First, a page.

Charles A. Roberts was a man who burned with the spirit of adventure. His family owned a meat market in Minneapolis, but butchering was not enough to satisfy Roberts. According to his obituary in the Fargo Forum, “Few men have crowded into one short lifetime more wide-flung activities, more romantic adventure, and more constructive effort than his venturesome pioneer spirit impelled him to undertake.”  Roberts was one of the first four men to cross the Red River and establish landholdings there in 1871.  Mrs. Roberts soon joined him on the prairie, living in a tent and giving birth to their second child, Lee, the first white baby to be born in Fargo city limits.  Mr. Roberts soon became very prosperous, building Fargo’s first roller mill and a brick yard, which stood west of the site of present-day Fargo South High School. Roberts was also contracted to build and manage the Sanborn to Cooperstown (both in North Dakota) branch of the Northern Pacific Railroad. It was through his association with the railroad that Roberts befriended General Custer, who was stationed at Fort Lincoln, North Dakota.  Roberts was also one of the first men to set foot in the Black Hills during that region’s gold rush in 1877. He was also on one of the early expeditions to the Klondike gold rush in 1897.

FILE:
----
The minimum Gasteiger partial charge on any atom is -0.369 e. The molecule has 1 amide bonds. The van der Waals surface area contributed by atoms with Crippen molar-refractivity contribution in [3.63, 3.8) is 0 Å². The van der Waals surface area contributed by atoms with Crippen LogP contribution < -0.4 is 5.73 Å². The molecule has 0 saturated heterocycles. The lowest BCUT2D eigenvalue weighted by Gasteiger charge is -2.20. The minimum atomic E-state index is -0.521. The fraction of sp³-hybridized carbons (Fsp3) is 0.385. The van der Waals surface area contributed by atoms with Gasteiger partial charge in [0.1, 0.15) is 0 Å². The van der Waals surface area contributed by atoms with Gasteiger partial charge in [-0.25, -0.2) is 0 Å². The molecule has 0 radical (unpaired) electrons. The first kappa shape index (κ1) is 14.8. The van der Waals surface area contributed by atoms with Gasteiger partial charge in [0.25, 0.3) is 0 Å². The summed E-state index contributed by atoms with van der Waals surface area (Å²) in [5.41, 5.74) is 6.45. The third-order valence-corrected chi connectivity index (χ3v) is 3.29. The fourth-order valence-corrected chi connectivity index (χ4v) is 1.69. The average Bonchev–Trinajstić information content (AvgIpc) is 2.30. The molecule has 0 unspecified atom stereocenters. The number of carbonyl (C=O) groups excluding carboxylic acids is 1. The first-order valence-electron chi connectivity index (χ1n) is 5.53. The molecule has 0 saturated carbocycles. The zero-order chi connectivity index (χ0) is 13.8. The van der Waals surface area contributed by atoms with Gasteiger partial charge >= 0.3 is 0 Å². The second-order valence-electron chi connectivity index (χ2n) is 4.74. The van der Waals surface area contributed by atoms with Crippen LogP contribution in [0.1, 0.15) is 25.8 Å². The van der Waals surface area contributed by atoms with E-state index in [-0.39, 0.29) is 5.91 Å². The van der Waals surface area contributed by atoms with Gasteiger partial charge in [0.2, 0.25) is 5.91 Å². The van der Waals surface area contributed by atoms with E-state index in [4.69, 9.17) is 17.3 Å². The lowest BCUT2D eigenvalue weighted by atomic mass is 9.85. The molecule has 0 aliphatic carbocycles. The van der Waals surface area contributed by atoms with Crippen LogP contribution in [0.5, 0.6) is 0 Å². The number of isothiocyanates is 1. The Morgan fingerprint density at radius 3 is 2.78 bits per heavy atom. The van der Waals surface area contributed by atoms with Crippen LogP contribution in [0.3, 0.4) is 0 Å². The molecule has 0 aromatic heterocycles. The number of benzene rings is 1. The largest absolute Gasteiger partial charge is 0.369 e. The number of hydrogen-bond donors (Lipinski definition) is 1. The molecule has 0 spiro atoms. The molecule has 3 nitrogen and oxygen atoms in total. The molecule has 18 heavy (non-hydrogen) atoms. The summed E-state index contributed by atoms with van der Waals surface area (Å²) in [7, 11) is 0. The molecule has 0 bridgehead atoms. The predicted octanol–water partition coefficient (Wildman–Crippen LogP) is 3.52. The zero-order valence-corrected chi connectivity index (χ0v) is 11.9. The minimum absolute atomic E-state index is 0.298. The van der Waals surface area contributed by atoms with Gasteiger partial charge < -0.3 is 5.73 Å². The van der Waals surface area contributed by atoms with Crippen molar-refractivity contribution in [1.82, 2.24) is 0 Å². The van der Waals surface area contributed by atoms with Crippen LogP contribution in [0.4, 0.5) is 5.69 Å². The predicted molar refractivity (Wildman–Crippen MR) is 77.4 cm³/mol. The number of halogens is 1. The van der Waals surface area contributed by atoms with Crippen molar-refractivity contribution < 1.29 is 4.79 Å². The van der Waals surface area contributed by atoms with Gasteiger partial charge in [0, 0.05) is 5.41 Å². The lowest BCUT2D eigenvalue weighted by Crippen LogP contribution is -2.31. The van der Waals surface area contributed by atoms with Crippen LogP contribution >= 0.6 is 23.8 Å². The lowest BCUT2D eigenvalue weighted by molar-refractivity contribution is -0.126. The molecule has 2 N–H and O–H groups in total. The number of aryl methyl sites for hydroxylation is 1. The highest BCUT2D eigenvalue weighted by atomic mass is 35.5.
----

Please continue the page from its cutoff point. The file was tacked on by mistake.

It is certain that few citizens were more revered in the early history of Fargo than Mrs. Matilda Roberts. For evidence of this, one need only look as far as the massive seven-part serial article written for the Fargo Forum in 1930 by Ida May Owen that chronicles Mrs. Roberts’ entire life history, as though her story was itself the story of Fargo. She is widely reported to be the first white woman in the Fargo area, and the first white woman to cook a meal in that community. Upon her death in 1934, the Forum’s front page featured a generous spread that referred to her as “Grandma” Roberts, that is, the grandmother of Fargo itself. The anonymous Forum reporter stated in melodramatic fashion: “Grandma Roberts’ story is the folklore of Fargo. Incidents in her early experiences here – humorous, tragic, dramatic, courageous, shrewd — will be story material forever for those who write and tell tales of the days when Indians roamed at will … when women, then as now, followed their husbands with only the beacon light of love to guide them over uncharted trails.” 
Zach Jendro, Digital History 2012
 “Chas. A. Roberts, One of Northwest’s Early Pioneer Builders, Dies Suddenly,” Fargo Forum, 20 June, 1925.
 “Mrs. C. A. Roberts, ‘First Citizen’ of City Passes Away,” Fargo Forum, 27 June, 1934.
I find this very interesting, I have lived in Fargo going on eight years now and I work at 304 Roberts St.